Closing the Information Gap

In journalism school, we were taught to answer the five questions: who, what, when, where, and why (or, in my Southern class, “what for”). Journalists ideally accomplish this through stellar writing and composition of story, regardless of whether or not it’s an inverted pyramid. But what if journalists went beyond the story and answered how the reporting happened?

I happened to stumble across this CNN article while doing research, and my eyes were immediately drawn to something I hadn’t seen before on a mainstream news site: explaining parts of the issue that the article was covering.

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Qualifications in the Newsroom

When I first arrived in the Bay Area, I picked up Lean In by Sheryl Sandberg. It’s probably the most cliche thing I could’ve done. It’s not like it wasn’t available in Memphis, but I knew that coming here, I had something to learn. (I still do, always.) I wanted to read about what a woman on the inside of a tech company would be able to offer as advice, suspecting that I’d probably end up at one due to their sheer saturation.

Since reading that book, one statistic — quoted not only by Sandberg but others talking about the “confidence gap” in women — stays in the back of my mind. The statistic comes from a Hewlett-Packard internal report, summarized succinctly in the Harvard Business Review by Tara Sophia Mohr in 2014: “Men apply for a job when they meet only 60% of the qualifications, but women apply only if they meet 100% of them.”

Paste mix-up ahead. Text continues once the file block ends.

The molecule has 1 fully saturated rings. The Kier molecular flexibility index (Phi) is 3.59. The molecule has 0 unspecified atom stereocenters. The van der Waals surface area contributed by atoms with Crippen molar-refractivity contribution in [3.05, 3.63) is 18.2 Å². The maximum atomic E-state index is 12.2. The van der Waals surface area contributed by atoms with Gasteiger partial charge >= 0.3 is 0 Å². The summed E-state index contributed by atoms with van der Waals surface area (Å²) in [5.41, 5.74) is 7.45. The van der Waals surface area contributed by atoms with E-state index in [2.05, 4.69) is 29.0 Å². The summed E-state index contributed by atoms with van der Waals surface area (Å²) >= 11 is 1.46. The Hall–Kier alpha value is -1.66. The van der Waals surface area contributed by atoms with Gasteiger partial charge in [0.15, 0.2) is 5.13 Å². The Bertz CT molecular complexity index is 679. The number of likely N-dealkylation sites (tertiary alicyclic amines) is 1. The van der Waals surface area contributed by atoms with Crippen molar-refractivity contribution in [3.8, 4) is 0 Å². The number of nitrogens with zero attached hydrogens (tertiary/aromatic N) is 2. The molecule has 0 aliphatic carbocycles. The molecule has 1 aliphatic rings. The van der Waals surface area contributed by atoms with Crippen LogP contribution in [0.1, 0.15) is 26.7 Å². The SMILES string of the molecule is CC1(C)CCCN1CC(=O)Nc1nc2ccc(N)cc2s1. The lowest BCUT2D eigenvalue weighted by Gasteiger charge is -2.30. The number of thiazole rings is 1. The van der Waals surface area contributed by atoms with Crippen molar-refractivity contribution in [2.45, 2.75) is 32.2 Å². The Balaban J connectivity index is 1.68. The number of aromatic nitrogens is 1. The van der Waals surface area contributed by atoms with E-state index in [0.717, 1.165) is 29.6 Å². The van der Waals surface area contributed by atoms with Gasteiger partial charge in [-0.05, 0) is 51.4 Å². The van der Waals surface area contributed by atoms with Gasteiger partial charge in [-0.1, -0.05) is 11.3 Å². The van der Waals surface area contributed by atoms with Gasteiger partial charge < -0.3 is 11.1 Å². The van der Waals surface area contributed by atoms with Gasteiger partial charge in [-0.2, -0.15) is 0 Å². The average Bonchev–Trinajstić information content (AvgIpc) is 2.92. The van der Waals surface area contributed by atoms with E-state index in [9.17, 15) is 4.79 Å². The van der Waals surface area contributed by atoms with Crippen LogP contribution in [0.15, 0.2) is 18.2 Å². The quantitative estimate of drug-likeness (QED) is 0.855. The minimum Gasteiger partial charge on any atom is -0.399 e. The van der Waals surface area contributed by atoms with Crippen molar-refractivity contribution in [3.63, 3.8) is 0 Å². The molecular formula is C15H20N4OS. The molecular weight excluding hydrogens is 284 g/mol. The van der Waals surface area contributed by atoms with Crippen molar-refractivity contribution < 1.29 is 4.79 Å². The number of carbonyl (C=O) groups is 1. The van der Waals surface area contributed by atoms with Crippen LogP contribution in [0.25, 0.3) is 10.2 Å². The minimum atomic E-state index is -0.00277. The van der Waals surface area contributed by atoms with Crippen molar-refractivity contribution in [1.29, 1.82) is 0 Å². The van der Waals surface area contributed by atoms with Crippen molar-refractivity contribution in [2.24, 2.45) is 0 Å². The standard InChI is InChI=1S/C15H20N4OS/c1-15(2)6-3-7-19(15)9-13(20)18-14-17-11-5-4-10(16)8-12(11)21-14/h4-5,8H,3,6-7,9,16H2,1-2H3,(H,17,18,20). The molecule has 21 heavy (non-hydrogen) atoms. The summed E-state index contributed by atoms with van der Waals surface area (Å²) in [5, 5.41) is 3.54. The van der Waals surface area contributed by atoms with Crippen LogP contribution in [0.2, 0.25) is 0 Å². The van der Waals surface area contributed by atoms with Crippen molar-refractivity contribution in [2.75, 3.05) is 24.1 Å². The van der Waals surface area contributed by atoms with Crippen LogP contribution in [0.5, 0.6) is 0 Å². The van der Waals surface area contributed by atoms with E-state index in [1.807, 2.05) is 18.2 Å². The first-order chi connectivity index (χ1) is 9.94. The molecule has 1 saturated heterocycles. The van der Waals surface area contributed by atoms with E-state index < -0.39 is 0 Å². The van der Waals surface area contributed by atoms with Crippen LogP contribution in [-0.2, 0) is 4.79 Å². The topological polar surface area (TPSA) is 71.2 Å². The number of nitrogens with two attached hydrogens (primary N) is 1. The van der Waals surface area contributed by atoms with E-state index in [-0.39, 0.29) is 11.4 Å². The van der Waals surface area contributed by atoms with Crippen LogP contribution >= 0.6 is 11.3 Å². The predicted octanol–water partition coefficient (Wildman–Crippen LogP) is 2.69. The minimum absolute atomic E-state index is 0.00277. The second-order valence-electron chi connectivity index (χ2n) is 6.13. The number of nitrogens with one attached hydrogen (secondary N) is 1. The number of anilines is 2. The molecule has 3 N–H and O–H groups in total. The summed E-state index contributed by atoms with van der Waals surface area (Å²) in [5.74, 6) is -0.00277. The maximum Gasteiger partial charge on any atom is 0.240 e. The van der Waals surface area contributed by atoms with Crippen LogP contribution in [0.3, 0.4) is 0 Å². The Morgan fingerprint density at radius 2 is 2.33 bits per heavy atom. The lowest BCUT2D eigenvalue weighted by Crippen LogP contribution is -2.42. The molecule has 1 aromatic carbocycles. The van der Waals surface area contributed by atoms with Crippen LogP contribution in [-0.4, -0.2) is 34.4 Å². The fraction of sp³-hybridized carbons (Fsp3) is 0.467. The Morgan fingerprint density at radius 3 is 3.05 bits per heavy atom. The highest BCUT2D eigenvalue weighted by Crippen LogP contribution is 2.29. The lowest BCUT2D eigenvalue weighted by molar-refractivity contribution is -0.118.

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Snapchat’s Redesign Could Show A Culture Shift for Social Media

Even after 1.2 million users signed a Change.org petition, Snap doubled down on the changes made to Snapchat — a major update that totally restructures the face of it. Because it was such a huge update that influenced the user experience and design of it all, there is always expected pushback, particularly from longstanding users who have become accustomed to a certain usability.

However, Snap CEO Evan Spiegel says the flak only bolsters what they’re about:

“We’re excited about what we’re seeing so far. Even the complaints we’re seeing reinforce the philosophy. The frustrations we’re seeing really validate those changes.”

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How This Works

Welcome to Alexandra Works.

Hopefully, this blog will not become my own personal indulgence, but I may ask for time to time for you to indulge in my prose. There’s a few things this blog will cover, since my interests range wildly as most others’.

I’m Alexandra. I’m a former journalist from Memphis, Tennessee. In my current job, I now do far more web and analytics work than actual journalism, but you can see my resume for yourself. The short version is I moved to San Francisco in the summer of 2017, and in the process, I wrote a goodbye love letter to Memphis. Since being here, I’ve realized that I’d like to help more journalists understand the Internet.

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